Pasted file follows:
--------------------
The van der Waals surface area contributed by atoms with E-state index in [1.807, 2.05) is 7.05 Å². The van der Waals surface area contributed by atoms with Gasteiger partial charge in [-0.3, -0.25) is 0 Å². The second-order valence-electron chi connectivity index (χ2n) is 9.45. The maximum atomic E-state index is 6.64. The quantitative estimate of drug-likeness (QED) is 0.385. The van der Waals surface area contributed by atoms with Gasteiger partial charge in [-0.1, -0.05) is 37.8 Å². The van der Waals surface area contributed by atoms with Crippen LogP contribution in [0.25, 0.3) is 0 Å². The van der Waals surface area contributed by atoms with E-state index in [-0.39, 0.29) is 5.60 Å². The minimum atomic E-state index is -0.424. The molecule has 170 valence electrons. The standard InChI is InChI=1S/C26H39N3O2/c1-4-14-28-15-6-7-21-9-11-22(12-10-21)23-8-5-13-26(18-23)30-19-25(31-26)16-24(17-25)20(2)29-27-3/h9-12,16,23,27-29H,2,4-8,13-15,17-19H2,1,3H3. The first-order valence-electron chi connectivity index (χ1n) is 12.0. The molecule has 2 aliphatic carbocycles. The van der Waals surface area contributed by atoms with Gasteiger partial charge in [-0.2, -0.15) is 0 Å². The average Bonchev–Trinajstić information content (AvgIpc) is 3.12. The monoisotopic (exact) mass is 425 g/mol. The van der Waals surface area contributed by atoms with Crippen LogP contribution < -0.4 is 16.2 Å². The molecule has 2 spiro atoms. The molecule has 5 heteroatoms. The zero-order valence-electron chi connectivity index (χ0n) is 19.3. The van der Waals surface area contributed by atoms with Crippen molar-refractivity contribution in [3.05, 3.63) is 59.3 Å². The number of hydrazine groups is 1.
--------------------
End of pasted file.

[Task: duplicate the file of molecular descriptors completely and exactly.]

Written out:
The van der Waals surface area contributed by atoms with E-state index in [1.807, 2.05) is 7.05 Å². The van der Waals surface area contributed by atoms with Gasteiger partial charge in [-0.3, -0.25) is 0 Å². The second-order valence-electron chi connectivity index (χ2n) is 9.45. The maximum atomic E-state index is 6.64. The quantitative estimate of drug-likeness (QED) is 0.385. The van der Waals surface area contributed by atoms with Gasteiger partial charge in [-0.1, -0.05) is 37.8 Å². The van der Waals surface area contributed by atoms with Crippen LogP contribution in [0.25, 0.3) is 0 Å². The van der Waals surface area contributed by atoms with E-state index in [-0.39, 0.29) is 5.60 Å². The minimum atomic E-state index is -0.424. The molecule has 170 valence electrons. The standard InChI is InChI=1S/C26H39N3O2/c1-4-14-28-15-6-7-21-9-11-22(12-10-21)23-8-5-13-26(18-23)30-19-25(31-26)16-24(17-25)20(2)29-27-3/h9-12,16,23,27-29H,2,4-8,13-15,17-19H2,1,3H3. The first-order valence-electron chi connectivity index (χ1n) is 12.0. The molecule has 2 aliphatic carbocycles. The van der Waals surface area contributed by atoms with Gasteiger partial charge in [-0.2, -0.15) is 0 Å². The average Bonchev–Trinajstić information content (AvgIpc) is 3.12. The monoisotopic (exact) mass is 425 g/mol. The van der Waals surface area contributed by atoms with Crippen LogP contribution < -0.4 is 16.2 Å². The molecule has 2 spiro atoms. The molecule has 5 heteroatoms. The zero-order valence-electron chi connectivity index (χ0n) is 19.3. The van der Waals surface area contributed by atoms with Crippen molar-refractivity contribution in [3.05, 3.63) is 59.3 Å². The number of hydrazine groups is 1.